Is the glass half full or half empty? Does your environment affect how you view the glass? It certainly does, and that’s why you need to be surrounded by positive people. The effects of positive thinking can be astounding.
If you’re a Saturday Night Live fan, do you remember the character, Debbie Downer? (Video below) No matter how festive the occasion, Debbie always found a way to bring any party to a crashing halt. She was frequently sharing negative facts and statistics which usually caused those around her to become depressed.
Many times, I enjoyed a good laugh at the absurdity of what Debbie said and when. Probably you did too.
Funny as Rachel Dratch was with that character, those skits can help you to understand an important life lesson. You become the people you are around, whether positive or negative.
Even if you are generally upbeat and happy, it will not take long for a negative environment to bring you down and make you sad and depressed.
Don’t let that truth get you down. The good news is that by surrounding yourself with happy and positive people, you will see the effects of positive thinking. You will likely also notice a marked improvement in your view of things.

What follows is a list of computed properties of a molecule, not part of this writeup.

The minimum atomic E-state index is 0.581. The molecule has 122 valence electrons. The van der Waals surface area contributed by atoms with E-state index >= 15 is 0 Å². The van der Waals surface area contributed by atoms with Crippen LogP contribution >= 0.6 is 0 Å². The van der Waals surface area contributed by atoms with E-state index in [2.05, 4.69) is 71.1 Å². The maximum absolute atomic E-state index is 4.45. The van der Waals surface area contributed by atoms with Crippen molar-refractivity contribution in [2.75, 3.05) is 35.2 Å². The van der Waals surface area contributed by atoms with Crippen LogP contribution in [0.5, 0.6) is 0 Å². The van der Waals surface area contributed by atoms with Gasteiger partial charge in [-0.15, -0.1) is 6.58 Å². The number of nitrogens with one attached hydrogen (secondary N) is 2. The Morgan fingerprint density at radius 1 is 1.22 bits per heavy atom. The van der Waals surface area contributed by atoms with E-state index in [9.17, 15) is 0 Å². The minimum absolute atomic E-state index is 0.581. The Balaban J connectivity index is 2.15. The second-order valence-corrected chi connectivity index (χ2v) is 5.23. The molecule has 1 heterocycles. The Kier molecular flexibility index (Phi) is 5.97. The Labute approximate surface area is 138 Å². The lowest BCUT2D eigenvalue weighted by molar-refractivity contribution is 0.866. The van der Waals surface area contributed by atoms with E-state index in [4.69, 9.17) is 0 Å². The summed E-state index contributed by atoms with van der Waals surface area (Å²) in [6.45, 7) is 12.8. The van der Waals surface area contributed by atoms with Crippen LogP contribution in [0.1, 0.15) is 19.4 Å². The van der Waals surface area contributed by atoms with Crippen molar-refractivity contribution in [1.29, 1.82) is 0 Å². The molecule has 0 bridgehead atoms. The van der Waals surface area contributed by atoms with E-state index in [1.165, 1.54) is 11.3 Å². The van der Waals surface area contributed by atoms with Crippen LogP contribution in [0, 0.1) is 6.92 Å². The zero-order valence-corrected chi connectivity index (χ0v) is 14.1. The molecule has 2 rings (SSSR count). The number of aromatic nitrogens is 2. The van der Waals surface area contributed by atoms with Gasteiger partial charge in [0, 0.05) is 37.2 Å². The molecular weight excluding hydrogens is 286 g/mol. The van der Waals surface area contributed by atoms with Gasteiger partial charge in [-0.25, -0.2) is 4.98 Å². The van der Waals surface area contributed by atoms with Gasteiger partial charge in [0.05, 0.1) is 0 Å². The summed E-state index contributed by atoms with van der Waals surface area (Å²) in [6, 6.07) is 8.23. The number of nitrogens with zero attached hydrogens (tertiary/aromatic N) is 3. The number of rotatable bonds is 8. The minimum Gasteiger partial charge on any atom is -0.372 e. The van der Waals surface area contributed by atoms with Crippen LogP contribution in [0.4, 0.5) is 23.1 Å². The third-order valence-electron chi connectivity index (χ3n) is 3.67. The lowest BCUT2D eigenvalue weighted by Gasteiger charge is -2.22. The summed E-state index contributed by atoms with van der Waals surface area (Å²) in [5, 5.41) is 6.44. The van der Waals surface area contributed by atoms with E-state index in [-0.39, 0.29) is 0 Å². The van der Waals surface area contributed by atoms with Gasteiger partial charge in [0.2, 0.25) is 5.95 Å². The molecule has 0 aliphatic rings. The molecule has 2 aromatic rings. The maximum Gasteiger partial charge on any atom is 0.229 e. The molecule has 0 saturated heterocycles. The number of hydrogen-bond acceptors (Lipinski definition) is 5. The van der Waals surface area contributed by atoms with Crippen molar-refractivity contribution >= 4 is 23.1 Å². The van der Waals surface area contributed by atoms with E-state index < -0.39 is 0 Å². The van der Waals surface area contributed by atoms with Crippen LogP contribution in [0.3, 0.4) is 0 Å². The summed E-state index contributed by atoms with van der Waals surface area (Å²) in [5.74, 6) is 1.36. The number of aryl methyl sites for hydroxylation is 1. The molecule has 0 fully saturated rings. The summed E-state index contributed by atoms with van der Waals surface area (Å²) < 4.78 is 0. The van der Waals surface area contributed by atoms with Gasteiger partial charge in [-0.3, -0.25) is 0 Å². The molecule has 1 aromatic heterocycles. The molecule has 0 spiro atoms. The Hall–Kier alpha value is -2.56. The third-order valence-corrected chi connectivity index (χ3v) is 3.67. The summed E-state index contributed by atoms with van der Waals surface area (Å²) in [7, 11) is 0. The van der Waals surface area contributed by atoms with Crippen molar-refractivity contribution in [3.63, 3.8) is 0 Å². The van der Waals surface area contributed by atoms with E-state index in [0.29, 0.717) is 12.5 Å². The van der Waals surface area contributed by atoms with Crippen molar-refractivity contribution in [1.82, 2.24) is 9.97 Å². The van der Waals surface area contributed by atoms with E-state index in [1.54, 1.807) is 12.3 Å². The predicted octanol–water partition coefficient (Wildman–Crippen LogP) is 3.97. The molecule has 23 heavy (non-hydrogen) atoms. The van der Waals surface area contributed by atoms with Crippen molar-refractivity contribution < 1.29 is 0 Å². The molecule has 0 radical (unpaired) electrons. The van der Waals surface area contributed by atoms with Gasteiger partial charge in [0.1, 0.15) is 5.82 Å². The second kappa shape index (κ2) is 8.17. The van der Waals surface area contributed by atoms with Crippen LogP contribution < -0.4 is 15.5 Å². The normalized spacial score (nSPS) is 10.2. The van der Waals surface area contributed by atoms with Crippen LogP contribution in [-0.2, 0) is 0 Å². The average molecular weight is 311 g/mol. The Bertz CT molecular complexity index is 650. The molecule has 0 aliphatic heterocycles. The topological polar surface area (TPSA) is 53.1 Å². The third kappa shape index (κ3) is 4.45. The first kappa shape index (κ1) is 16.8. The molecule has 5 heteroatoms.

Quote of the Week
“A positive attitude causes a chain reaction of positive thoughts, events, and outcomes. It is a catalyst and it sparks extraordinary results.” – Wade Boggs
Learning the Effects of Positive Thinking
It wasn’t until I was in my thirties that I began to see the power of other people’s mindsets on me. I wasn’t blind to the fact that negativity breeds negativity, but I wasn’t willing to look at my life and see what type of influences I had in my everyday world.
For the most part, I am a happy person. Ask the people who know me, and they will tell you that I’m generally smiling or laughing no matter how bad I feel. There are times when I complain and vent with the best of them, but overall, I strive to keep my conversations and interactions positive. As much as possible, I make a conscious effort to smile and be a pleasure to be around.Bipolar Disorder Symptom Checklist
It was also in my thirties when I finally found a way to cope successfully with my mental illness. Though I didn’t know it at the time, it was also during this period when I began struggling with chronic illness. That diagnosis wouldn’t come until nearly ten years later, though.
Taking stock of my life, I began to realize that my speech and behavior were being affected by the people I was spending time around. Even my motivation to do projects at home was being negatively impacted.
I was becoming a negative person, and I wanted to know if I could improve through the effects of positive thinking.
If you find yourself in a similar situation, is there anything you can do? How can you stop that trend?
In time, I decided to try a little experiment. For three months, I limited my contact with the people I knew that are generally negative.
The impact was undeniable. I found myself laughing more, being more productive, finding more enjoyment in everyday life, and even sleeping better.
Seriously. It was that big of an impact.
Now I’m not saying that I then proceeded to cut every negative person out of my life. That would not have been wise or kind, especially since some of those people mean a great deal to me.